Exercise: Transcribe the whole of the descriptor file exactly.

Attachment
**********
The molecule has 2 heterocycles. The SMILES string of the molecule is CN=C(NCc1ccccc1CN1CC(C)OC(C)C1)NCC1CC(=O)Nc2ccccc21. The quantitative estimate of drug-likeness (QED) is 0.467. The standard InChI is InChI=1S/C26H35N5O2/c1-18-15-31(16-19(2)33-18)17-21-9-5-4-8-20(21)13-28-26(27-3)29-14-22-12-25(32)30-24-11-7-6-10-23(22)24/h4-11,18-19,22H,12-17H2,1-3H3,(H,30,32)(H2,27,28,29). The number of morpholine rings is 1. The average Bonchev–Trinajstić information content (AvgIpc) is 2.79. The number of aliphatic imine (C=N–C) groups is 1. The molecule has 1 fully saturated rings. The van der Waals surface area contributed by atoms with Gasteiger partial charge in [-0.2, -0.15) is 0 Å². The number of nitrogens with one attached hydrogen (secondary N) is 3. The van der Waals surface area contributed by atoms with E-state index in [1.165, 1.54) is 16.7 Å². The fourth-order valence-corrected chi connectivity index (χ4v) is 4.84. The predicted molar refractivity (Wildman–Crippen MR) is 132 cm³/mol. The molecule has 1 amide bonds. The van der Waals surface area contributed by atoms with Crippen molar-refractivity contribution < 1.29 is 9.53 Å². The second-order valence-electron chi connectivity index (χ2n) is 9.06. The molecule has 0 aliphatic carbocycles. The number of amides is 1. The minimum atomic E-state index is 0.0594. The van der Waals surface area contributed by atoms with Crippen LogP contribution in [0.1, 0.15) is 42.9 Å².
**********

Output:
The molecule has 2 heterocycles. The SMILES string of the molecule is CN=C(NCc1ccccc1CN1CC(C)OC(C)C1)NCC1CC(=O)Nc2ccccc21. The quantitative estimate of drug-likeness (QED) is 0.467. The standard InChI is InChI=1S/C26H35N5O2/c1-18-15-31(16-19(2)33-18)17-21-9-5-4-8-20(21)13-28-26(27-3)29-14-22-12-25(32)30-24-11-7-6-10-23(22)24/h4-11,18-19,22H,12-17H2,1-3H3,(H,30,32)(H2,27,28,29). The number of morpholine rings is 1. The average Bonchev–Trinajstić information content (AvgIpc) is 2.79. The number of aliphatic imine (C=N–C) groups is 1. The molecule has 1 fully saturated rings. The van der Waals surface area contributed by atoms with Gasteiger partial charge in [-0.2, -0.15) is 0 Å². The number of nitrogens with one attached hydrogen (secondary N) is 3. The van der Waals surface area contributed by atoms with E-state index in [1.165, 1.54) is 16.7 Å². The fourth-order valence-corrected chi connectivity index (χ4v) is 4.84. The predicted molar refractivity (Wildman–Crippen MR) is 132 cm³/mol. The molecule has 1 amide bonds. The van der Waals surface area contributed by atoms with Crippen molar-refractivity contribution < 1.29 is 9.53 Å². The second-order valence-electron chi connectivity index (χ2n) is 9.06. The molecule has 0 aliphatic carbocycles. The number of amides is 1. The minimum atomic E-state index is 0.0594. The van der Waals surface area contributed by atoms with Crippen LogP contribution in [0.1, 0.15) is 42.9 Å².